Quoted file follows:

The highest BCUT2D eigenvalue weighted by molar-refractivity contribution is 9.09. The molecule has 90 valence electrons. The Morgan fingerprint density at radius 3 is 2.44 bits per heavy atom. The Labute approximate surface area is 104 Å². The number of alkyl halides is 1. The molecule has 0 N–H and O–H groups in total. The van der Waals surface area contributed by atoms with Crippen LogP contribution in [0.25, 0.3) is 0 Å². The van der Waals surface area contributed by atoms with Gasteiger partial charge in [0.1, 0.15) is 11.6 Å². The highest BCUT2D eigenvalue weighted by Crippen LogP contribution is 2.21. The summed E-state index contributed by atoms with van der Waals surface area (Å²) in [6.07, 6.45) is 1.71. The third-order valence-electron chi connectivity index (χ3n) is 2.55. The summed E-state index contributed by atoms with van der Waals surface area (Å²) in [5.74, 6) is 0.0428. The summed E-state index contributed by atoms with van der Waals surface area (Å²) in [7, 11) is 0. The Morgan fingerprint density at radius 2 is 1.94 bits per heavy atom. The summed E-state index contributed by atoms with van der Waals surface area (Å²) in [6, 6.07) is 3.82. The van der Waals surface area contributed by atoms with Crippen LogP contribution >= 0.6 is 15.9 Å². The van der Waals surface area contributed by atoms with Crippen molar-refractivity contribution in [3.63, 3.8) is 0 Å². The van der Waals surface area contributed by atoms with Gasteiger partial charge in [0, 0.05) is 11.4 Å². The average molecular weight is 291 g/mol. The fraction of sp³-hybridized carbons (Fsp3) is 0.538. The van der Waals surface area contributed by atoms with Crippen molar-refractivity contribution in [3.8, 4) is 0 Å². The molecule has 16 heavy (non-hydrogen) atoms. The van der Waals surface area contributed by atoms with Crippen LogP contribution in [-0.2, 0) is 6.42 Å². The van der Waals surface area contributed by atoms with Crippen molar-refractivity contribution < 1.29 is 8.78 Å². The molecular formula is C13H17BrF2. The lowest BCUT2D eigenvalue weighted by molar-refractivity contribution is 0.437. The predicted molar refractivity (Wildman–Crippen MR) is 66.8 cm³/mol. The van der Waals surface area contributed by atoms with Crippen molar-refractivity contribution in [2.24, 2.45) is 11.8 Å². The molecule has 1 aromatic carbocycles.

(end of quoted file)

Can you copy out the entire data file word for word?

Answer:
The highest BCUT2D eigenvalue weighted by molar-refractivity contribution is 9.09. The molecule has 90 valence electrons. The Morgan fingerprint density at radius 3 is 2.44 bits per heavy atom. The Labute approximate surface area is 104 Å². The number of alkyl halides is 1. The molecule has 0 N–H and O–H groups in total. The van der Waals surface area contributed by atoms with Crippen LogP contribution in [0.25, 0.3) is 0 Å². The van der Waals surface area contributed by atoms with Gasteiger partial charge in [0.1, 0.15) is 11.6 Å². The highest BCUT2D eigenvalue weighted by Crippen LogP contribution is 2.21. The summed E-state index contributed by atoms with van der Waals surface area (Å²) in [6.07, 6.45) is 1.71. The third-order valence-electron chi connectivity index (χ3n) is 2.55. The summed E-state index contributed by atoms with van der Waals surface area (Å²) in [5.74, 6) is 0.0428. The summed E-state index contributed by atoms with van der Waals surface area (Å²) in [7, 11) is 0. The Morgan fingerprint density at radius 2 is 1.94 bits per heavy atom. The summed E-state index contributed by atoms with van der Waals surface area (Å²) in [6, 6.07) is 3.82. The van der Waals surface area contributed by atoms with Crippen LogP contribution >= 0.6 is 15.9 Å². The van der Waals surface area contributed by atoms with Crippen molar-refractivity contribution in [3.63, 3.8) is 0 Å². The van der Waals surface area contributed by atoms with Gasteiger partial charge in [0, 0.05) is 11.4 Å². The average molecular weight is 291 g/mol. The fraction of sp³-hybridized carbons (Fsp3) is 0.538. The van der Waals surface area contributed by atoms with Crippen molar-refractivity contribution in [3.8, 4) is 0 Å². The molecule has 16 heavy (non-hydrogen) atoms. The van der Waals surface area contributed by atoms with Crippen LogP contribution in [-0.2, 0) is 6.42 Å². The van der Waals surface area contributed by atoms with Crippen molar-refractivity contribution < 1.29 is 8.78 Å². The molecular formula is C13H17BrF2. The lowest BCUT2D eigenvalue weighted by molar-refractivity contribution is 0.437. The predicted molar refractivity (Wildman–Crippen MR) is 66.8 cm³/mol. The van der Waals surface area contributed by atoms with Crippen molar-refractivity contribution in [2.24, 2.45) is 11.8 Å². The molecule has 1 aromatic carbocycles.